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Its National Oatmeal Month

oatmeal

By Shelley Swenson, Extension Agent III, Family and Consumer Sciences UF-IFAS Wakulla County Extension
This cold weather makes me want Oatmeal and I learned that it is to be celebrated this month. I love it in the mornings especially after I discovered steel-cut oats. They take a little longer to cook but they are crunchier and richer than the refined form.
Oatmeal is a whole grain. The Dietary Guidelines encourage us to make at least half of all of our grains whole. We should eat 3 to 10 ounces of grains every day depending on age, sex and level of physical activity. ½ cup cooked oatmeal is one ounce so you will start to reach the goal first thing in the morning.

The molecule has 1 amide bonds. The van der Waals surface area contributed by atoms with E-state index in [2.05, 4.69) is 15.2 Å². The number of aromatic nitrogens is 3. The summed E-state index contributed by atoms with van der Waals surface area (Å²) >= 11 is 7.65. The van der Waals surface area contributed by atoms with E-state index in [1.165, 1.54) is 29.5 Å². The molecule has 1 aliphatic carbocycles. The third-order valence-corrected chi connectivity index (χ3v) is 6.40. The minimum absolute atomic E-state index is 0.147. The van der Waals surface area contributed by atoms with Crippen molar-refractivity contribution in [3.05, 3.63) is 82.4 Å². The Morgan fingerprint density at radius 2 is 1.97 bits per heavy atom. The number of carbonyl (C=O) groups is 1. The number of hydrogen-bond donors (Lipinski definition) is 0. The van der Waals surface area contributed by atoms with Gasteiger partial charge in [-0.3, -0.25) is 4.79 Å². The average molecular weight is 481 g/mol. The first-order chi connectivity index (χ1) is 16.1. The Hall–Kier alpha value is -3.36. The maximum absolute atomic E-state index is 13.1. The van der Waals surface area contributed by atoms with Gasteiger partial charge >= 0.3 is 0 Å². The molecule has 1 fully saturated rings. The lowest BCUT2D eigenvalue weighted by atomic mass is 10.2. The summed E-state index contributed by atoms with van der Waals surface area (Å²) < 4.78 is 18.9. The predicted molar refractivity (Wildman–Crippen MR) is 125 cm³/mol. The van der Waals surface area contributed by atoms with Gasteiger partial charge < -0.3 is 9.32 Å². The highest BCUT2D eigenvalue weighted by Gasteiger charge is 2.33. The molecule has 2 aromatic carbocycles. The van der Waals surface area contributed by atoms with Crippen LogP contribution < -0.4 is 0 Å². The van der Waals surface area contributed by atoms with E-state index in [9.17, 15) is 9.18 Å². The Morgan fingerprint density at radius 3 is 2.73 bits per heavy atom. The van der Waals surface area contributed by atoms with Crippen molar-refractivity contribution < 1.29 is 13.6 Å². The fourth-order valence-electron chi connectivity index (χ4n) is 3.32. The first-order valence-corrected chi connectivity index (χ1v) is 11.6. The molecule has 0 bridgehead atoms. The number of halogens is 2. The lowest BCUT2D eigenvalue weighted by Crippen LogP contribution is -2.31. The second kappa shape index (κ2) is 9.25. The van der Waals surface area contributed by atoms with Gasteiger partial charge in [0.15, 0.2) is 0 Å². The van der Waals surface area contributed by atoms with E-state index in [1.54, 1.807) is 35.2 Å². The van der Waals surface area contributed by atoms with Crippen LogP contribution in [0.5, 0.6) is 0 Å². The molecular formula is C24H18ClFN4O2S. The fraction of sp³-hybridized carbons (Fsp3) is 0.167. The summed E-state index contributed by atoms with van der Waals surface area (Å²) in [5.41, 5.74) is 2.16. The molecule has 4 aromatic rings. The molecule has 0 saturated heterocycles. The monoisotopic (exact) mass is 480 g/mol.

Be cautious of all of the packaged oatmeal that is intended to be prepared in the microwave. It is usually filled with sugar, flavorings and salt. That lessons the quality of the oatmeal experience.

whole grain tag
Don’t be fooled by the words stone-ground, 100% wheat, seven grain or bran. These grains are not necessarily whole grain products. Read the labels and fine the grain name as one of the first ingredients. In addition watch for the new seal added to whole wheat products.
Whole grains, including oatmeal are generally low in fat and rich in fiber, complex carbohydrates, plant protein, phytochemical (which may decrease the risk for chronic disease), and antioxidants (which protect cell damage.)

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